The #Flagship has its football captain.
Walt Bell strode into his introductory press release in head-to-toe Minutemen maroon.
In an accent nurtured back home in Tennessee, he started with a single question:
“How ya’ll doing?”
Technically, no one answered loud enough to hear, but the answer from UMass fans is universal and clear.
“We’re excited, and we’re ready to win, coach.”
Bell officially became the head coach of the Minutemen Wednesday afternoon - a couple days after the university confirmed reports that the 34-year-old offensive coordinator at Florida State was coming to the Pioneer Valley.
Upon the news of Bell’s hire, there were a few phrases that emerged from those who knows Bell’s style:
- “High energy”
- “Dogged recruiter”
- “Youthful passion for football”
For UMass Athletic Director Ryan Bamford, the information he gathered from sources, as well as a 90-minute phone call that he reiterated as “one of the best I’ve ever had with a coaching candidate” were the final clues needed to make the decision.
“The feedback on Coach Bell I received prior to our hire, and now since the hire was announced on Monday, has been exactly what we need,” said Bamford. “He is a worker, a grinder, and a relentless recruiter who loves young people and the game of football. I think you will all come to know how passionate he is about not only football, but how passionate he will be about this institution. He will be a great ambassador for us.”
The recruiting moniker Bell is known for will be key in the coming years. UMass is a team without a conference, without a winning season since coming up to the FBS level and losing more than 20 seniors this year - effectively graduating the lion’s share of experience for the team.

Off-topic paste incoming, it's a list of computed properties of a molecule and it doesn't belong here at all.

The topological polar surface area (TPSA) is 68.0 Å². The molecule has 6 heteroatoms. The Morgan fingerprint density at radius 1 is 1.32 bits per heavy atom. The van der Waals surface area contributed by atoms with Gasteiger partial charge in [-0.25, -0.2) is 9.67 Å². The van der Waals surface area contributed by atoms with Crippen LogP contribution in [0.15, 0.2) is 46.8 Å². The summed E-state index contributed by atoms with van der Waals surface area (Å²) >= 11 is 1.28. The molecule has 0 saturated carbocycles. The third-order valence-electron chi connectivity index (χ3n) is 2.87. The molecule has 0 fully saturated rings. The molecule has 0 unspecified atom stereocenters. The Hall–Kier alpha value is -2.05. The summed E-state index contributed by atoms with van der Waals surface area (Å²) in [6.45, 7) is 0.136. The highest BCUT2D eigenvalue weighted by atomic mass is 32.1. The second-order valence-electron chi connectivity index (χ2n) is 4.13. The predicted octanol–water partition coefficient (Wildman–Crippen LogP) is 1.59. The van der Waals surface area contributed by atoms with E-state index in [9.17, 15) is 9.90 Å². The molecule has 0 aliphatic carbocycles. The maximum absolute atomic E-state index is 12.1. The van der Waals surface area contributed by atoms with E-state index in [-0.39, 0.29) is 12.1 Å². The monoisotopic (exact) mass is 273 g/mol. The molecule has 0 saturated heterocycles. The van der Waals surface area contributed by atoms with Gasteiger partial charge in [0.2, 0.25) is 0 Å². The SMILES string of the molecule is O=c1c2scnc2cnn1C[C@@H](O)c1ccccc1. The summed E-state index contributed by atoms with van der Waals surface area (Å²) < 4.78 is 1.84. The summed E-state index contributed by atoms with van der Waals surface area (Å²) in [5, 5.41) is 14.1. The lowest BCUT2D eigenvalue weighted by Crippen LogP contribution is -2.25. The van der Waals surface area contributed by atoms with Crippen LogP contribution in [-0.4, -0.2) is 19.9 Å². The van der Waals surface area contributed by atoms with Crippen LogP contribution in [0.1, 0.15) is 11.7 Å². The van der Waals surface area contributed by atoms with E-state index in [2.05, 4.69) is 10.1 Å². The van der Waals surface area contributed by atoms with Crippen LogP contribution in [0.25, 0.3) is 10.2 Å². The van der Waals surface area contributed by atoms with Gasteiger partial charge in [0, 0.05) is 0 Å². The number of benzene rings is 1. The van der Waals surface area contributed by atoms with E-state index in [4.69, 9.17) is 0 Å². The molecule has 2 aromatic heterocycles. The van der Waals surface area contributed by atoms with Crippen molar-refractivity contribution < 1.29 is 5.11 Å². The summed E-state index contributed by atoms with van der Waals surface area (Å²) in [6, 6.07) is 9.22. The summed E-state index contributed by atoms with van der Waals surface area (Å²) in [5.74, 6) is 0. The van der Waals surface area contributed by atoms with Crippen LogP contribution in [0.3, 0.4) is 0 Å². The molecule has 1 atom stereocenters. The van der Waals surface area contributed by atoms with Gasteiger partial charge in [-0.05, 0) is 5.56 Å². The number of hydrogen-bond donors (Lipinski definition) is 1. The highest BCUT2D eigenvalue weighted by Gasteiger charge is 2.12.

As someone with youthful energy and an ability to recruit outside of New England, however, is an intriguing skill set for the UMass program that will need to lean on youth a lot in the coming years.
Bell struck all the right notes Wednesday.
Though the bulk of his career was spent nowhere north of Maryland, Bell said he believed he can win at UMass, stating that recruiting was not about location, but relationships.
Offensively, he brings high octane pedigree that Bamford said helped first land Bell on his personal radar in 2014 when Bell was at Arkansas State.
Defensively, he talked about “playing fast, physical and aggressive”, “tackling well in space” and being “fundamentally sound.”
Bell mentioned he has a vision of the rest of his coaching staff, but declined to say names at this point.
Bell seems dead set on building the culture of winning first and foremost. He half-joked at one point that the only thing he is positive on right now is that the program is not ready to win right now. That comes with time.
Oh, and energy.
Plenty of energy will be needed.
“We are going to play offensively, defensively and on special teams with fanatical effort,” Bell said. “We’ll play the kids that want to play that way.”
Thursday night is a final curtain call of sorts on the Mark Whipple era as UMass senior wide receiver Andy Isabella will find out on the national stage if he wins the Biletnikoff Award.
The work for Bell starts immediately with the new NCAA early signing period just around the corner, Dec. 19-21.
The honeymoon period for Bell will extend into the start of next season, when the Minutemen open up Aug. 30 against Rutgers (which was moved up one day earlier this week one day earlier than originally scheduled).
UMass fans hope the man who walked in donning the maroon-happy suit can mirror the hero with a white hat, riding in to save the day.
The attitude he hopes to instill will take time and patience, yes. But for now, Minutemen fans can take solace in a strong, youthful hire who is ready to hit the ground running.
Time will tell if that ground eventually produces more wins and/or an elusive FBS bowl invitation.
And if that comes to fruition, then to answer a question heard earlier...
“We’ll be doing just fine, coach.”